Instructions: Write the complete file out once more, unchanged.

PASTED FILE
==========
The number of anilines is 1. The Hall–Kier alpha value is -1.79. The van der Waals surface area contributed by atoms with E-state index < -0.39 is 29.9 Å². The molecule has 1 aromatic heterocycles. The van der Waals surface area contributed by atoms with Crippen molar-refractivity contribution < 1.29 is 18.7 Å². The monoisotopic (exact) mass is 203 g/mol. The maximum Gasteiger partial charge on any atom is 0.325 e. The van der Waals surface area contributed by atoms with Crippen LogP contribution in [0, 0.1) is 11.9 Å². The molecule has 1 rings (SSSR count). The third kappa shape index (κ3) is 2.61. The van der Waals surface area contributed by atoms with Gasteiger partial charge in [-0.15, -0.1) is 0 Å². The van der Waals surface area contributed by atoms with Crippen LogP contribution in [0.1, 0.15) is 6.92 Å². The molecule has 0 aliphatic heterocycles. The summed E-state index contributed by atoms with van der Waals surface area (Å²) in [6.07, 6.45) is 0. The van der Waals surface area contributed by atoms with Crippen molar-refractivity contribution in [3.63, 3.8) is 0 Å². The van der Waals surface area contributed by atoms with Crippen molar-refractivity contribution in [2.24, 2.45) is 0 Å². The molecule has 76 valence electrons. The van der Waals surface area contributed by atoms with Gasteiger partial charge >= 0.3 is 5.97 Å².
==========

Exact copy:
The number of anilines is 1. The Hall–Kier alpha value is -1.79. The van der Waals surface area contributed by atoms with E-state index < -0.39 is 29.9 Å². The molecule has 1 aromatic heterocycles. The van der Waals surface area contributed by atoms with Crippen molar-refractivity contribution < 1.29 is 18.7 Å². The monoisotopic (exact) mass is 203 g/mol. The maximum Gasteiger partial charge on any atom is 0.325 e. The van der Waals surface area contributed by atoms with Crippen LogP contribution in [0, 0.1) is 11.9 Å². The molecule has 1 rings (SSSR count). The third kappa shape index (κ3) is 2.61. The van der Waals surface area contributed by atoms with Gasteiger partial charge in [-0.15, -0.1) is 0 Å². The van der Waals surface area contributed by atoms with Crippen LogP contribution in [0.1, 0.15) is 6.92 Å². The molecule has 0 aliphatic heterocycles. The summed E-state index contributed by atoms with van der Waals surface area (Å²) in [6.07, 6.45) is 0. The van der Waals surface area contributed by atoms with Crippen molar-refractivity contribution in [3.63, 3.8) is 0 Å². The van der Waals surface area contributed by atoms with Crippen molar-refractivity contribution in [2.24, 2.45) is 0 Å². The molecule has 76 valence electrons. The van der Waals surface area contributed by atoms with Gasteiger partial charge >= 0.3 is 5.97 Å².